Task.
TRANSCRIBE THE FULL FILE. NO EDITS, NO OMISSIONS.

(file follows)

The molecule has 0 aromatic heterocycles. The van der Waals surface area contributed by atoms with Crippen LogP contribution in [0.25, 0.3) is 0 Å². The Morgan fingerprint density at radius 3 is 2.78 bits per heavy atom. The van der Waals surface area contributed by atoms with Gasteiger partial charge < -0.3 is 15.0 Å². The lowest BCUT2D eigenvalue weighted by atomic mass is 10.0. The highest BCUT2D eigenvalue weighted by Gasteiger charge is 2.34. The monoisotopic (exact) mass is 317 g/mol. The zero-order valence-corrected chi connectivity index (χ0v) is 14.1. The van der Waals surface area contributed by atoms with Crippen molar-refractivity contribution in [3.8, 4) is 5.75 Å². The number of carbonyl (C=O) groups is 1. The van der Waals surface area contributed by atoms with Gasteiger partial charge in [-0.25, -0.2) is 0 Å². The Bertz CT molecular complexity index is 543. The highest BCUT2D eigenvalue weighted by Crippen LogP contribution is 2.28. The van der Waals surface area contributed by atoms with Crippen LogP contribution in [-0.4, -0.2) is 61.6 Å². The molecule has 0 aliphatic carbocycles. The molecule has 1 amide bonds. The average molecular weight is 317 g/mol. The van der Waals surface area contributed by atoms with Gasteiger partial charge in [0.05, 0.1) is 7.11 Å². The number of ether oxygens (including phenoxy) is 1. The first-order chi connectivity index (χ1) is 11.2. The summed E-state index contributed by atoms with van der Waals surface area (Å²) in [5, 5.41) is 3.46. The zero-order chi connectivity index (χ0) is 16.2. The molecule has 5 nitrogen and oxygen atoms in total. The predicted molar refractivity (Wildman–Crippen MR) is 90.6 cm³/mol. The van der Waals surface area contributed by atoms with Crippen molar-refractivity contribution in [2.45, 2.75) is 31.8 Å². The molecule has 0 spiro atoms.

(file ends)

The molecule has 0 aromatic heterocycles. The van der Waals surface area contributed by atoms with Crippen LogP contribution in [0.25, 0.3) is 0 Å². The Morgan fingerprint density at radius 3 is 2.78 bits per heavy atom. The van der Waals surface area contributed by atoms with Gasteiger partial charge < -0.3 is 15.0 Å². The lowest BCUT2D eigenvalue weighted by atomic mass is 10.0. The highest BCUT2D eigenvalue weighted by Gasteiger charge is 2.34. The monoisotopic (exact) mass is 317 g/mol. The zero-order valence-corrected chi connectivity index (χ0v) is 14.1. The van der Waals surface area contributed by atoms with Crippen molar-refractivity contribution in [3.8, 4) is 5.75 Å². The number of carbonyl (C=O) groups is 1. The van der Waals surface area contributed by atoms with Gasteiger partial charge in [-0.25, -0.2) is 0 Å². The Bertz CT molecular complexity index is 543. The highest BCUT2D eigenvalue weighted by Crippen LogP contribution is 2.28. The van der Waals surface area contributed by atoms with Crippen LogP contribution in [-0.4, -0.2) is 61.6 Å². The molecule has 0 aliphatic carbocycles. The molecule has 1 amide bonds. The average molecular weight is 317 g/mol. The van der Waals surface area contributed by atoms with Gasteiger partial charge in [0.05, 0.1) is 7.11 Å². The number of ether oxygens (including phenoxy) is 1. The first-order chi connectivity index (χ1) is 11.2. The summed E-state index contributed by atoms with van der Waals surface area (Å²) in [5, 5.41) is 3.46. The zero-order chi connectivity index (χ0) is 16.2. The molecule has 5 nitrogen and oxygen atoms in total. The predicted molar refractivity (Wildman–Crippen MR) is 90.6 cm³/mol. The van der Waals surface area contributed by atoms with Crippen molar-refractivity contribution in [2.45, 2.75) is 31.8 Å². The molecule has 0 spiro atoms.